Marco Arment posted some commentary to Matt Gemmell’s The Unacknowledged Compromise. While I’m not sure I disagree with much that was posted by the two gentlemen, the footnote added by Marco rubbed me the wrong way.
If you can’t afford both an iPad and a laptop, and you’re technically proficient enough to enjoy my site, you probably shouldn’t get an iPad at all.
You’d probably be better served getting a laptop (as your only computer) first, a smartphone second, and maybe an e-ink Kindle if you want a bigger screen for portable reading.
A lot of what he wrote is true, but I think it definitely underestimates just how much better something like an iPad can be for traveling.
It isn’t just the size of the device, or the fact that it doesn’t have a hinge, or the fact that the accessories are so much smaller for the iPad (compare a MacBook power adapter to the iPad charger). Those are all things in the iPad’s favor.
It is how you pack that changes when you move from a laptop to a tablet. A tablet is something you can add to any bag without needing to bring anything extra along. You limit the amount of stuff you need to bring along to be productive. I have my iPad mini in a case so, along with the power adapter, that’s all I need to bring along and I’m set. I can toss that into any bag that I might bring along on a trip or just carry it sans a bag.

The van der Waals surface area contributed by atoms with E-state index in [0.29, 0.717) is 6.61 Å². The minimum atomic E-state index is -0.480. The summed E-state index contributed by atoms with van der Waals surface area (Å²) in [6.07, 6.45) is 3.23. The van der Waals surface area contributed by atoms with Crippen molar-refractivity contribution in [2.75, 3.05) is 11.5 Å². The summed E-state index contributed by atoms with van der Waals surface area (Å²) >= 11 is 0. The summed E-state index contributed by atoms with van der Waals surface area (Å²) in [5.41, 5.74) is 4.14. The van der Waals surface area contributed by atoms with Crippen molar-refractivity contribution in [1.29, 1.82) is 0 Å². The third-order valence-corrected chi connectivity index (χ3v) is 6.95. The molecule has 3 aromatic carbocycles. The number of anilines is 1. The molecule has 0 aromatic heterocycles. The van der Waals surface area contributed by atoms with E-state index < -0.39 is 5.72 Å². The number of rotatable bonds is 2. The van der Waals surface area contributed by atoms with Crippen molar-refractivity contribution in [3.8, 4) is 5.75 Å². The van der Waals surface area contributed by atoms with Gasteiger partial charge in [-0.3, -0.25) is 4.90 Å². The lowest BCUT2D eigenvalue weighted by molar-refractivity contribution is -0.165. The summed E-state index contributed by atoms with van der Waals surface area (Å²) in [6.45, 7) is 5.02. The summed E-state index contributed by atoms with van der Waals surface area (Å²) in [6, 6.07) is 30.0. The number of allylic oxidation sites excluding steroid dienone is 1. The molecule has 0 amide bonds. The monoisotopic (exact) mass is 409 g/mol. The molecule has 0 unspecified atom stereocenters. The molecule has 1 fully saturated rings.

That’s a big shift.
With a laptop I bring along a power adapter, an extension cord for the power adapter (because if you hang that power adapter on a wall it is going to take up too much space), a mouse, an external hard drive with my “work”, another power adapter for my phone … you see where I’m going.
I had forgotten about that. The same charger for my iPad can double as a charger for my iPhone. That doesn’t even bring into account the idea that I can have LTE connectivity built into my iPad so that I am completely untethered. Those are big wins.
The reason we need laptops and desktops right now is because almost every single workflow we have right now is built around laptops, desktops, windowed operating systems, etc. OF COURSE they’d be easier to do on those devices, it only makes sense.
However, let’s not think that it will always be this way or even that it needs to be right now. Already email is easier for me to handle on an iPad or iPhone than on my desktop and media is easier to deal with on those devices as well. More and more we are going to see (here’s that word again) a stratification of tasks, workflows, and devices based on what they are best at.
I will state that we are not there yet and things are just STARTING to happen, but there is no way we are going to know what to do if we don’t try to push the boundaries a little bit. Pushing the boundaries can sometimes be annoying at first, but that is the only way to truly find the pain points.
This isn’t just about iPads and iPhones and MacBooks … but about the general tension between the mobile devices we are seeing now and the general computing devices many of us are used to from the past.